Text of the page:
still Alice

Sophie 2022-04-23 07:01:58

It is completely different from the madness for love in Korean dramas. There are hospitals and doctors to see a doctor, and nursing at home. The husband portrayed in the film is almost absent from the substantial care for Alice. From the anxiety of learning about the illness, to the speechlessness watching Alice looking for her phone in the middle of the night, to the final departure, he was honest and had a hard time accepting all of this. The husband's presupposition to grow old is to hold the hand of his son and grow old together with his son, rather than a most familiar stranger. This is completely different from the setting of infatuated men in Korean dramas. Alice once went to the nursing home herself, but in the end she had lost the ability to dominate herself

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Extended Reading
  • Carrie 2022-04-24 07:01:06

    At the end of the film, the daughter reads the monologue of her character in the script to her mother, and those sentences are just musical notes for the amnesiac mother, and lose their meaning. The daughter asked her mother, "What does this show mean?" The mother said with difficulty, "Love." ——Aunt Moore said that the perception and love of life penetrated into the depths of the soul little by little. learning the art of losing.

  • Nicklaus 2022-04-01 09:01:04

    Moore's performance adds appeal to an otherwise bland film~

Still Alice quotes

  • Dr. Alice Howland: Good morning. It's an honor to be here. The poet Elizabeth Bishoponce wrote: 'the Art of Losing isn't hard to master: so many things seem filled with the intent to be lost that their loss is no disaster.' I'm not a poet, I am a person living with Early Onset Alzheimer's, and as that person I find myself learning the art of losing every day. Losing my bearings, losing objects, losing sleep, but mostly losing memories...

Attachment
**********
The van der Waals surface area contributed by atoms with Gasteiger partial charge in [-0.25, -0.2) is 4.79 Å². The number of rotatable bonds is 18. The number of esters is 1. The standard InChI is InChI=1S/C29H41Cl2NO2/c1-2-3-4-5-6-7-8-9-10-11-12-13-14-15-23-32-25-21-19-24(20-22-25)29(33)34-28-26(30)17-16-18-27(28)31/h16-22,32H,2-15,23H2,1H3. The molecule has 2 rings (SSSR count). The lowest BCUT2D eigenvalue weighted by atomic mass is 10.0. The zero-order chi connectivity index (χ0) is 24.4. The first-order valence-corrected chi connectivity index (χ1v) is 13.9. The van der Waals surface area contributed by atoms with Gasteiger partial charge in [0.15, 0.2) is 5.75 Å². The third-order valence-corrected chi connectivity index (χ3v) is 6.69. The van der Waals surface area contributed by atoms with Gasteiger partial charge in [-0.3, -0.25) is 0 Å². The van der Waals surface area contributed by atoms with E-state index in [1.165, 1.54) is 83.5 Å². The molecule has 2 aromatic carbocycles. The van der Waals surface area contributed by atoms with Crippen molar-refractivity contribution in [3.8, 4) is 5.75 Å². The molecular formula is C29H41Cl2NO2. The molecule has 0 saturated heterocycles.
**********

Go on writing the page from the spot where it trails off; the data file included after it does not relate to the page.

[she knocks the pages from the podium]

    Dr. Alice Howland: I think I'll try to forget that just happened.

    [crowd laughs]

    Dr. Alice Howland: All my life I've accumulated memories - they've become, in a way, my most precious possessions. The night I met my husband, the first time I held my textbook in my hands. Having children, making friends, traveling the world. Everything I accumulated in life, everything I've worked so hard for - now all that is being ripped away. As you can imagine, or as you know, this is hell. But it gets worse. Who can take us seriously when we are so far from who we once were? Our strange behavior and fumbled sentences change other's perception of us and our perception of ourselves. We become ridiculous, incapable, comic. But this is not who we are, this is our disease. And like any disease it has a cause, it has a progression, and it could have a cure. My greatest wish is that my children, our children - the next generation - do not have to face what I am facing. But for the time being, I'm still alive. I know I'm alive. I have people I love dearly. I have things I want to do with my life. I rail against myself for not being able to remember things - but I still have moments in the day of pure happiness and joy. And please do not think that I am suffering. I am not suffering. I am struggling. Struggling to be part of things, to stay connected to whom I was once. So, 'live in the moment' I tell myself. It's really all I can do, live in the moment. And not beat myself up too much... and not beat myself up too much for mastering the art of losing. One thing I will try to hold onto though is the memory of speaking here today. It will go, I know it will. It may be gone by tomorrow. But it means so much to be talking here, today, like my old ambitious self who was so fascinated by communication. Thank you for this opportunity. It means the world to me. Thank you.

  • Dr. Alice Howland: I was looking for this last night.

    Dr. John Howland: [whispering to Anna] It was a month ago.